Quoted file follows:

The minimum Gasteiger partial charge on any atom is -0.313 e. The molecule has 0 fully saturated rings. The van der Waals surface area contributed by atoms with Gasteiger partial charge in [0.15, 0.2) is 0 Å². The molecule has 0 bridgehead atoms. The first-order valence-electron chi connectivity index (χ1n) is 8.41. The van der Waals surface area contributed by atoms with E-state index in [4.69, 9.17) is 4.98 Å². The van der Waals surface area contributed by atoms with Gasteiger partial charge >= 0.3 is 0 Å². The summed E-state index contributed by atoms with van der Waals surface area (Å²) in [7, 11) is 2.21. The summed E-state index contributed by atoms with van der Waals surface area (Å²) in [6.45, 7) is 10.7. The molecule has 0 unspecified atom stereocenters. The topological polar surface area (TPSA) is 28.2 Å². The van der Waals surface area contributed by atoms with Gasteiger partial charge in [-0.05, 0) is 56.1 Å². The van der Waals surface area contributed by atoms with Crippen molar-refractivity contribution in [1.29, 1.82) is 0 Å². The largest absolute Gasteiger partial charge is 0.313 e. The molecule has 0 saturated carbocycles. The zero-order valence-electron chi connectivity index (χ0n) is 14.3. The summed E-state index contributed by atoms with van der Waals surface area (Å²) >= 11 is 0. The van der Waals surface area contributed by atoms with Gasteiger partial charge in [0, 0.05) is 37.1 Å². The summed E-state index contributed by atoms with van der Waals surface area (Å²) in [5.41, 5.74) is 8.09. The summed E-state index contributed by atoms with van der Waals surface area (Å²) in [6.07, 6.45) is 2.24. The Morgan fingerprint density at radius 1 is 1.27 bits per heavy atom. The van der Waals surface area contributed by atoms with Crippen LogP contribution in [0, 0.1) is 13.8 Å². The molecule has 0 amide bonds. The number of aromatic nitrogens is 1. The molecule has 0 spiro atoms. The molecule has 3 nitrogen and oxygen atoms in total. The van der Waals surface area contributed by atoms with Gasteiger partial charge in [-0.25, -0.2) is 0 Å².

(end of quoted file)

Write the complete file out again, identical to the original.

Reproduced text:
The minimum Gasteiger partial charge on any atom is -0.313 e. The molecule has 0 fully saturated rings. The van der Waals surface area contributed by atoms with Gasteiger partial charge in [0.15, 0.2) is 0 Å². The molecule has 0 bridgehead atoms. The first-order valence-electron chi connectivity index (χ1n) is 8.41. The van der Waals surface area contributed by atoms with E-state index in [4.69, 9.17) is 4.98 Å². The van der Waals surface area contributed by atoms with Gasteiger partial charge >= 0.3 is 0 Å². The summed E-state index contributed by atoms with van der Waals surface area (Å²) in [7, 11) is 2.21. The summed E-state index contributed by atoms with van der Waals surface area (Å²) in [6.45, 7) is 10.7. The molecule has 0 unspecified atom stereocenters. The topological polar surface area (TPSA) is 28.2 Å². The van der Waals surface area contributed by atoms with Gasteiger partial charge in [-0.05, 0) is 56.1 Å². The van der Waals surface area contributed by atoms with Crippen molar-refractivity contribution in [1.29, 1.82) is 0 Å². The largest absolute Gasteiger partial charge is 0.313 e. The molecule has 0 saturated carbocycles. The zero-order valence-electron chi connectivity index (χ0n) is 14.3. The summed E-state index contributed by atoms with van der Waals surface area (Å²) >= 11 is 0. The van der Waals surface area contributed by atoms with Gasteiger partial charge in [0, 0.05) is 37.1 Å². The summed E-state index contributed by atoms with van der Waals surface area (Å²) in [5.41, 5.74) is 8.09. The summed E-state index contributed by atoms with van der Waals surface area (Å²) in [6.07, 6.45) is 2.24. The Morgan fingerprint density at radius 1 is 1.27 bits per heavy atom. The van der Waals surface area contributed by atoms with Crippen LogP contribution in [0, 0.1) is 13.8 Å². The molecule has 0 amide bonds. The number of aromatic nitrogens is 1. The molecule has 0 spiro atoms. The molecule has 3 nitrogen and oxygen atoms in total. The van der Waals surface area contributed by atoms with Gasteiger partial charge in [-0.25, -0.2) is 0 Å².